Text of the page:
Purchase the report: Emerging Biotech Investment Report - Strategic Trends in Private Equity and Venture Capital Funding


The importance of capital, particularly for emerging biotechnology firms, cannot be overemphasized. For these companies, many of which are spun out of university laboratories and their technology transfer offices, being able to attract sufficient capital in a highly competitive and fast-paced investment climate is crucial to their survival and success. Indeed, private equity (PE) and venture capital (VC) firms play an important role in driving entrepreneurship in the economy. These firms ensure a healthy economy by providing an avenue for the evolution of innovative ideas (which might otherwise have been extinguished due to a lack of funds), into products and services. In many cases, these products and services are then expected to contribute significantly to the nation’s Gross Domestic Product (GDP).


However, before this can be achieved, it is the responsibility of investors to raise capital and strategically invest in companies with innovative ideas capable of solving unmet needs, as well as identifying enterprises with an attractive future outlook in terms of return on investment.


The Global Investment Market Continues its Recovery from the 2008 Financial Crisis


Capital commitments to PE funds totaled $272.6 billion in 2007, with VC funds accounting for 11% ($29.4 billion). However, the financial market crisis of 2008 resulted in a 24.3% decline in the value of capital commitments to PE funds ($206.5 billion) for the year. Despite this, the noteworthy portion of the impact of the financial crisis was felt after 2008. In 2009, capital commitments to PE funds totaled only $66.1 billion – 75.8% less than in 2007. However, the market has been more receptive to PE commitments since then, with $126.3 billion and $93.7 billion raised in 2012 and 2013, respectively.


Healthcare Reform and Pricing Pressures Drive down Average Deal Values as Private Equity Firms Increase Focus on Service Providers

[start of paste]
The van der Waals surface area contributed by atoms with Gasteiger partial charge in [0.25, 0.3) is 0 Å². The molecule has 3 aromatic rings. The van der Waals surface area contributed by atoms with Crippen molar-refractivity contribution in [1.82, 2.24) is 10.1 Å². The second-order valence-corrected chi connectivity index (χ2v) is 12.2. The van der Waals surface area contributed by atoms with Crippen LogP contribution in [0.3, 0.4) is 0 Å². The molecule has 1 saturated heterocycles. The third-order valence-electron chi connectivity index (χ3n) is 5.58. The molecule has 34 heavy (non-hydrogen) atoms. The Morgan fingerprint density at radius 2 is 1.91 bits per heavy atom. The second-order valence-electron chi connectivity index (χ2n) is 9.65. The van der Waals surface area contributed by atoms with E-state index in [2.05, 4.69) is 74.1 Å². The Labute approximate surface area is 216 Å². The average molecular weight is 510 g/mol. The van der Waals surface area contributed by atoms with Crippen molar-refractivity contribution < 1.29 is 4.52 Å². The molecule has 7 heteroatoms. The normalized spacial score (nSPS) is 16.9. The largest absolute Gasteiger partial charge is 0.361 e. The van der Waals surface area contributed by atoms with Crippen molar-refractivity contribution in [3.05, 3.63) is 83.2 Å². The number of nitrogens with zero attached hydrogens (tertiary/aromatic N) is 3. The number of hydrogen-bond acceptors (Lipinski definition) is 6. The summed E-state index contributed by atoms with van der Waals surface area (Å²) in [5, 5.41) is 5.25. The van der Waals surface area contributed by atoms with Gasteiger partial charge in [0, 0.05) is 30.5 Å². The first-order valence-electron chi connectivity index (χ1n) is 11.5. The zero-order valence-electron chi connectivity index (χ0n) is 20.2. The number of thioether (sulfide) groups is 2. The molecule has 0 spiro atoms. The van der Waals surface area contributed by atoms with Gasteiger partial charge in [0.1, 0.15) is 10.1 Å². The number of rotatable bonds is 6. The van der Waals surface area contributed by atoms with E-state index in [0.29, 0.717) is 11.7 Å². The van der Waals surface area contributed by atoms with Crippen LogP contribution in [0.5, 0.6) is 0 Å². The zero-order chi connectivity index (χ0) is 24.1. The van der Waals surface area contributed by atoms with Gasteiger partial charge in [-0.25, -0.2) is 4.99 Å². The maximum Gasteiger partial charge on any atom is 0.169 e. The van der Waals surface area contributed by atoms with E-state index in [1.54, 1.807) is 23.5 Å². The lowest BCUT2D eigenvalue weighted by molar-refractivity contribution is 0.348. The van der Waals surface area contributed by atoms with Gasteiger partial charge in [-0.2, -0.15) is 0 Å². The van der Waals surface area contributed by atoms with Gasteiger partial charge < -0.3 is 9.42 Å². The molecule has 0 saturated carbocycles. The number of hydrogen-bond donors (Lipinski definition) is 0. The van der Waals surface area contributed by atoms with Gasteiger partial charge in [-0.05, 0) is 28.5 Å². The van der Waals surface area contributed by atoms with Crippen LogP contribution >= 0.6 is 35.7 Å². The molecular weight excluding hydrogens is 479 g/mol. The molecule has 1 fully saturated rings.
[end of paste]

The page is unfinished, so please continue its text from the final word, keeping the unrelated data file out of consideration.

Various factors, including ongoing healthcare reform in parts of Western Europe and North America as well as pricing pressures caused by budget deficits, high healthcare expenditures, and growing national debt, have resulted in a reduction in the average value of completed PE-backed deals over the past three years. In the US for instance, 2014 is expected to be a crucial year in the healthcare sector because most of the provisions of the Affordable Care Act (ACA), commonly regarded as “Obamacare,” will become effective. Therefore, investors are being cautious in investing significantly in the US healthcare sector. For firms that choose to invest, healthcare service providers such as clinics and managed care facilities, as well as outsourcing companies such as contract manufacturing organizations (CMOs) and contract research organizations (CROs), have emerged as relatively safer risk options.


The most of the significant PE buyouts in the healthcare sector in 2013 were in services. In fact, the largest PE buyout in the sector for the year was Kohlberg Kravis Roberts’ (KKR) $1.3 billion purchase of PRA International, a CRO, from Genstar Capital in June of 2013.


The total value of the global healthcare PE deals completed in 2007 was $57.7 billion. This was reduced by 87.3% to $7.3 billion in 2008 due to the reasons given earlier. Although consistent growth in 2009 (to $16.9 billion) and 2010 (to $48 billion) point to improved investor confidence in the market, global healthcare PE deal activity has since tailed off. In 2013, the total value of completed global healthcare PE deals was $19.8 billion, 42.8% more than the $13.9 billion in 2012. In addition, the average value of completed global healthcare deals in 2007 was $582.9m. However, this reduced by 83.2% to only approximately $98m in 2013, with PE firms embracing a more cautious approach in their investment. Indeed, PE and VC firms have been diversifying their assets to minimize the risk element of their investments.